Book of the Month – Numbers and Sufferings of the Clergy (1714)

Posted by Tenby Museum on Jan 6, 2018 Blog No Comments

John Walker born in 1674 was the son of Endymion Walker (Mayor of Exeter in1682). He was a clergyman and ecclesiastical historian, known for his written and collated biographical work on Church of England priests during the Civil War and the Interregnum (the period between the execution of Charles I in 1649 and the restoring of his son Charles II as monarch in 1660, which marked the start of the Restoration). Walker was a Fellow at Oxford from 1695 to 1700 before being a rector in Devonshire. He died in 1747.

The elegant book Numbers and Sufferings of the Clergy is bound in dark brown leather with a ridged spine and the title in gold lettering against a red box. The book’s size is 35.5cm x 24cm x 5cm. It was printed in London by W.A. for J.Nicholson, R.Knaplock, R.Wilkin, B.Tooke, D.Midwinter and B.Cowse in MDCCXIV (1714). The title page states it is: “An attempt towards recovering an account of the numbers and sufferings of the clergy of the Church of England, Heads of Colleges, Fellows, Scholars, etc who were Sequester’d, Harrass’d, etc in the late Times of the Grand Rebellion: occasion’d by the Ninth Chapter (now the Second Volume) of Dr Calamy’s Abridgment of the LIFE of Mr Baxter. Together with an Examination of That Chapter.” The next page states: “To the Most Reverend the ARCH-BISHOPS; And to the Reverend the CLERGY, of the Provinces of Canterbury and York, now Assembled in Convocation; This Attempt, to Recover the Number and Sufferings of the LOYAL CLERGY, is most Humbly DEDICATED by, MY LORDS, Your Lordships most dutiful and Obedient Son, And, Gentlemen, Your most Affectionate Brother and Humble Servant, JOHN WALKER.”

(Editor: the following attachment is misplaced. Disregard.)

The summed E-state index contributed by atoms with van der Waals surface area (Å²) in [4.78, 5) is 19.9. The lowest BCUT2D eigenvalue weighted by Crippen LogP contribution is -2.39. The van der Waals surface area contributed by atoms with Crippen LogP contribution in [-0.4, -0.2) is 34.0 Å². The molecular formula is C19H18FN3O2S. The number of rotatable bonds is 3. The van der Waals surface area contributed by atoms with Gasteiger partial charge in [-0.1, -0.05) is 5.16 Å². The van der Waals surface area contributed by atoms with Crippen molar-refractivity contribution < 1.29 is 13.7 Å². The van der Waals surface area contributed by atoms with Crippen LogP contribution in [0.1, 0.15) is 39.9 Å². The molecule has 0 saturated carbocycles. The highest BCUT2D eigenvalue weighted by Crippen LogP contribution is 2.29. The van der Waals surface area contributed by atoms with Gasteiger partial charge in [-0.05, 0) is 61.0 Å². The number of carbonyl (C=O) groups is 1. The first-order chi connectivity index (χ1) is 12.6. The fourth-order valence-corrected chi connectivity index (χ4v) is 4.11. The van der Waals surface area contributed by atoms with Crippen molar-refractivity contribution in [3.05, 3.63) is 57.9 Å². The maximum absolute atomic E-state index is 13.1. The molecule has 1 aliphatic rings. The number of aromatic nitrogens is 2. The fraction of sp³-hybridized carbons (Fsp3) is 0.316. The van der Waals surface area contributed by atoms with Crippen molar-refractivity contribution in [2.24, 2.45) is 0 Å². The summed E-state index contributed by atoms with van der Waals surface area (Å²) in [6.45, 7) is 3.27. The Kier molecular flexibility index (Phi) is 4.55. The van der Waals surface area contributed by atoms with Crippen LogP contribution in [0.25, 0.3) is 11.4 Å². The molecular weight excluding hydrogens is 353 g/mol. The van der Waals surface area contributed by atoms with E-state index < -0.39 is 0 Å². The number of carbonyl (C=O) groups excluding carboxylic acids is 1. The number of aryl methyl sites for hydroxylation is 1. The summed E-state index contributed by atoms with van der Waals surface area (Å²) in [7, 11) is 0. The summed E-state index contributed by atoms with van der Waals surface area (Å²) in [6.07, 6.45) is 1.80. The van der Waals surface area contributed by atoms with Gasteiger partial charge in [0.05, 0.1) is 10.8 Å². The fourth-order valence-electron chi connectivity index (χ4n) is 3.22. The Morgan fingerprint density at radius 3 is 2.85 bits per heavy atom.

The book consists of two parts:

  • A history of ecclesiastic affairs from 1640 to 1660, the object being to show that the ejection of Puritans during the Restoration period was just a reprisal for their actions when in power;
  • A catalogue of the removed clergy with particulars of their suffering after the 1660 English Restoration.

It contains the names of many clergy and provides biographical details such as the name of his father and any other important relations, where educated, career details, date and place of death. Many of the biographies contain very detailed information. Information is arranged in alphabetical order by place. The book also contains detailed chapters about the environment in which these people lived and worked, the politics of the day and how it affected them directly.

Walker’s research involved the circulation of a number of letters of enquiry, via archdeacons, to the families of clergy who had suffered from the Act of Uniformity of 1662 and he received more than a thousand replies. The Act required churchmen to use all rites and ceremonies as prescribed in the Book of Common Prayer and also for all ministers of the Church of England to be ordained and governed by Bishops in a diocese – something the Puritans refused to do, as they had dominated church rule during the Civil War. In the end, nearly 2,000 clergymen were “ejected” from the established church for refusing to comply with the provisions of the Act. John Walker claimed that when the Church of England was restored in 1662 it was “so clean swept with the Besom of Destruction, that there was scarce anything left to shew that the Gospel it self had been once planted in our Island”.

By law and social custom, non-conformists (those Protestants or Puritans who did not “conform” to the governance and usages of the established Church of England) were restricted from many spheres of public life – including access to public office, employment in the civil service or degrees at university. Non-conformists or “reformed” groups/sects included Presbyterians, Congregationalists, Baptists, Calvinists, as well as Methodists, Unitarians and Quakers.